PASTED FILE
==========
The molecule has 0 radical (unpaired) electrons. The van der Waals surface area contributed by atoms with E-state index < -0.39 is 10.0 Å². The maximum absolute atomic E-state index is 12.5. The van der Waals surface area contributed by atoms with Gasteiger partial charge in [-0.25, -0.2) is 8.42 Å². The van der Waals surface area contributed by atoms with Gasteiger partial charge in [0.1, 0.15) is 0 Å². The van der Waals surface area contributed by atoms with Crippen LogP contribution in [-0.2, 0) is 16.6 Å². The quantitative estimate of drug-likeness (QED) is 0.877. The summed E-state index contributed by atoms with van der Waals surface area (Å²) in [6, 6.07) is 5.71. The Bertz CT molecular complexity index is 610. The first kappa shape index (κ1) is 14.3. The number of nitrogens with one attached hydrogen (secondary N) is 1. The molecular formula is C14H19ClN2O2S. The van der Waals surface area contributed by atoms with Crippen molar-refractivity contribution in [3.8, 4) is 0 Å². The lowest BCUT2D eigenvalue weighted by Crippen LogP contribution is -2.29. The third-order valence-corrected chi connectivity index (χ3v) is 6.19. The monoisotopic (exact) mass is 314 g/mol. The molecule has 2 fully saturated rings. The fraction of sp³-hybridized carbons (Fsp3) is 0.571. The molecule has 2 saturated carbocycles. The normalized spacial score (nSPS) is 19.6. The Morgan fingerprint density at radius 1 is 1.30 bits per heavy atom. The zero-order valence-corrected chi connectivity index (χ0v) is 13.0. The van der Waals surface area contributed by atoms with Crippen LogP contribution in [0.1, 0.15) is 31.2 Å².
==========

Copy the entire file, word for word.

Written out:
The molecule has 0 radical (unpaired) electrons. The van der Waals surface area contributed by atoms with E-state index < -0.39 is 10.0 Å². The maximum absolute atomic E-state index is 12.5. The van der Waals surface area contributed by atoms with Gasteiger partial charge in [-0.25, -0.2) is 8.42 Å². The van der Waals surface area contributed by atoms with Gasteiger partial charge in [0.1, 0.15) is 0 Å². The van der Waals surface area contributed by atoms with Crippen LogP contribution in [-0.2, 0) is 16.6 Å². The quantitative estimate of drug-likeness (QED) is 0.877. The summed E-state index contributed by atoms with van der Waals surface area (Å²) in [6, 6.07) is 5.71. The Bertz CT molecular complexity index is 610. The first kappa shape index (κ1) is 14.3. The number of nitrogens with one attached hydrogen (secondary N) is 1. The molecular formula is C14H19ClN2O2S. The van der Waals surface area contributed by atoms with Crippen molar-refractivity contribution in [3.8, 4) is 0 Å². The lowest BCUT2D eigenvalue weighted by Crippen LogP contribution is -2.29. The third-order valence-corrected chi connectivity index (χ3v) is 6.19. The monoisotopic (exact) mass is 314 g/mol. The molecule has 2 fully saturated rings. The fraction of sp³-hybridized carbons (Fsp3) is 0.571. The molecule has 2 saturated carbocycles. The normalized spacial score (nSPS) is 19.6. The Morgan fingerprint density at radius 1 is 1.30 bits per heavy atom. The zero-order valence-corrected chi connectivity index (χ0v) is 13.0. The van der Waals surface area contributed by atoms with Crippen LogP contribution in [0.1, 0.15) is 31.2 Å².